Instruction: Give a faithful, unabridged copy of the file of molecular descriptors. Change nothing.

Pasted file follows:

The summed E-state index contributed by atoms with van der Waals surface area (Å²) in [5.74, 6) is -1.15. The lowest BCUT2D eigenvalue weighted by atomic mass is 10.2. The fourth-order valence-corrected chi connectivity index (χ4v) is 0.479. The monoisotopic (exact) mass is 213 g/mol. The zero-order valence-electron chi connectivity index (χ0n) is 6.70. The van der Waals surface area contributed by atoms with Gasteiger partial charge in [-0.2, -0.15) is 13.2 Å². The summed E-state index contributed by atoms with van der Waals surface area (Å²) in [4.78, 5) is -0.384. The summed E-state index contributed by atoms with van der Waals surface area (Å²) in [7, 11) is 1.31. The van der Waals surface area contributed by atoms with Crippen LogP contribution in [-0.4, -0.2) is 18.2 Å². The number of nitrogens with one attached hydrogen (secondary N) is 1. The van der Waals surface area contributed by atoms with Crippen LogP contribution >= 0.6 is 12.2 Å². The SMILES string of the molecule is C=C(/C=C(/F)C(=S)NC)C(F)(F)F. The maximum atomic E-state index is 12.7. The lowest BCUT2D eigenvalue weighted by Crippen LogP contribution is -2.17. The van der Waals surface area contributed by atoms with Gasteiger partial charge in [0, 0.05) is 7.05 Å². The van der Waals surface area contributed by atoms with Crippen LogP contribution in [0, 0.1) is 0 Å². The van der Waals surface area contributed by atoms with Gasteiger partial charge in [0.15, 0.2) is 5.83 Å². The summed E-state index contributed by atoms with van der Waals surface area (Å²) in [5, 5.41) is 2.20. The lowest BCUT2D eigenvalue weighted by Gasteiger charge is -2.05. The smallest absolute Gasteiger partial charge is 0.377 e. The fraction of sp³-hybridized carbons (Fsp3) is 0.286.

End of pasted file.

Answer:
The summed E-state index contributed by atoms with van der Waals surface area (Å²) in [5.74, 6) is -1.15. The lowest BCUT2D eigenvalue weighted by atomic mass is 10.2. The fourth-order valence-corrected chi connectivity index (χ4v) is 0.479. The monoisotopic (exact) mass is 213 g/mol. The zero-order valence-electron chi connectivity index (χ0n) is 6.70. The van der Waals surface area contributed by atoms with Gasteiger partial charge in [-0.2, -0.15) is 13.2 Å². The summed E-state index contributed by atoms with van der Waals surface area (Å²) in [4.78, 5) is -0.384. The summed E-state index contributed by atoms with van der Waals surface area (Å²) in [7, 11) is 1.31. The van der Waals surface area contributed by atoms with Crippen LogP contribution in [-0.4, -0.2) is 18.2 Å². The number of nitrogens with one attached hydrogen (secondary N) is 1. The van der Waals surface area contributed by atoms with Crippen LogP contribution >= 0.6 is 12.2 Å². The SMILES string of the molecule is C=C(/C=C(/F)C(=S)NC)C(F)(F)F. The maximum atomic E-state index is 12.7. The lowest BCUT2D eigenvalue weighted by Crippen LogP contribution is -2.17. The van der Waals surface area contributed by atoms with Gasteiger partial charge in [0, 0.05) is 7.05 Å². The van der Waals surface area contributed by atoms with Crippen LogP contribution in [0, 0.1) is 0 Å². The van der Waals surface area contributed by atoms with Gasteiger partial charge in [0.15, 0.2) is 5.83 Å². The summed E-state index contributed by atoms with van der Waals surface area (Å²) in [5, 5.41) is 2.20. The lowest BCUT2D eigenvalue weighted by Gasteiger charge is -2.05. The smallest absolute Gasteiger partial charge is 0.377 e. The fraction of sp³-hybridized carbons (Fsp3) is 0.286.